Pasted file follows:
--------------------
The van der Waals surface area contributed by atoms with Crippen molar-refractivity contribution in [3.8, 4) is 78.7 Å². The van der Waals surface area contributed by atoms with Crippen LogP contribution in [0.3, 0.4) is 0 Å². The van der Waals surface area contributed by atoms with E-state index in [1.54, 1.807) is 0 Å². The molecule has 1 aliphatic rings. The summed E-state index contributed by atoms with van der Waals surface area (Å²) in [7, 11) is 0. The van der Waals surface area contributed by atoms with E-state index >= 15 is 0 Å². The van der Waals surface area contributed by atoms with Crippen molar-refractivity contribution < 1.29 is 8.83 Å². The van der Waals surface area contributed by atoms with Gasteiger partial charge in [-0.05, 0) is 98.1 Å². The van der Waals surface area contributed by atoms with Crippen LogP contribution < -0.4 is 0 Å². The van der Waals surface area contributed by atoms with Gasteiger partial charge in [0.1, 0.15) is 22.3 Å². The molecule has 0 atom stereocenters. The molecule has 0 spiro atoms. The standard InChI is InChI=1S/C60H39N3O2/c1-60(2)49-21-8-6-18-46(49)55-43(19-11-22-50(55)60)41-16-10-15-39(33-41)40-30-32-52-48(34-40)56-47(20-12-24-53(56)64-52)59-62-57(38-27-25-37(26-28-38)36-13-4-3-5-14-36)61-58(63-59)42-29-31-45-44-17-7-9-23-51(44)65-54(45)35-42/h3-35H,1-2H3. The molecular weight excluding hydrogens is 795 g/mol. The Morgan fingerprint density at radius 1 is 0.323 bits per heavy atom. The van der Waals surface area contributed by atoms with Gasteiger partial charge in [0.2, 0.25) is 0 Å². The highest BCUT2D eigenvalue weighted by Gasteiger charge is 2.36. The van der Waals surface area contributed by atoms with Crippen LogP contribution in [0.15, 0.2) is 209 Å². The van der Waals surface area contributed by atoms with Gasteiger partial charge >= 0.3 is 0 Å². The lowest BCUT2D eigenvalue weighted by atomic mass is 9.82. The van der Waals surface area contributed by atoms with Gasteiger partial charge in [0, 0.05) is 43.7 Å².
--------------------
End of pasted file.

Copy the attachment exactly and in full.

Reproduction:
The van der Waals surface area contributed by atoms with Crippen molar-refractivity contribution in [3.8, 4) is 78.7 Å². The van der Waals surface area contributed by atoms with Crippen LogP contribution in [0.3, 0.4) is 0 Å². The van der Waals surface area contributed by atoms with E-state index in [1.54, 1.807) is 0 Å². The molecule has 1 aliphatic rings. The summed E-state index contributed by atoms with van der Waals surface area (Å²) in [7, 11) is 0. The van der Waals surface area contributed by atoms with E-state index >= 15 is 0 Å². The van der Waals surface area contributed by atoms with Crippen molar-refractivity contribution < 1.29 is 8.83 Å². The van der Waals surface area contributed by atoms with Gasteiger partial charge in [-0.05, 0) is 98.1 Å². The van der Waals surface area contributed by atoms with Crippen LogP contribution < -0.4 is 0 Å². The van der Waals surface area contributed by atoms with Gasteiger partial charge in [0.1, 0.15) is 22.3 Å². The molecule has 0 atom stereocenters. The molecule has 0 spiro atoms. The standard InChI is InChI=1S/C60H39N3O2/c1-60(2)49-21-8-6-18-46(49)55-43(19-11-22-50(55)60)41-16-10-15-39(33-41)40-30-32-52-48(34-40)56-47(20-12-24-53(56)64-52)59-62-57(38-27-25-37(26-28-38)36-13-4-3-5-14-36)61-58(63-59)42-29-31-45-44-17-7-9-23-51(44)65-54(45)35-42/h3-35H,1-2H3. The molecular weight excluding hydrogens is 795 g/mol. The Morgan fingerprint density at radius 1 is 0.323 bits per heavy atom. The van der Waals surface area contributed by atoms with Gasteiger partial charge in [0.2, 0.25) is 0 Å². The highest BCUT2D eigenvalue weighted by Gasteiger charge is 2.36. The van der Waals surface area contributed by atoms with Crippen LogP contribution in [0.15, 0.2) is 209 Å². The van der Waals surface area contributed by atoms with Gasteiger partial charge >= 0.3 is 0 Å². The lowest BCUT2D eigenvalue weighted by atomic mass is 9.82. The van der Waals surface area contributed by atoms with Gasteiger partial charge in [0, 0.05) is 43.7 Å².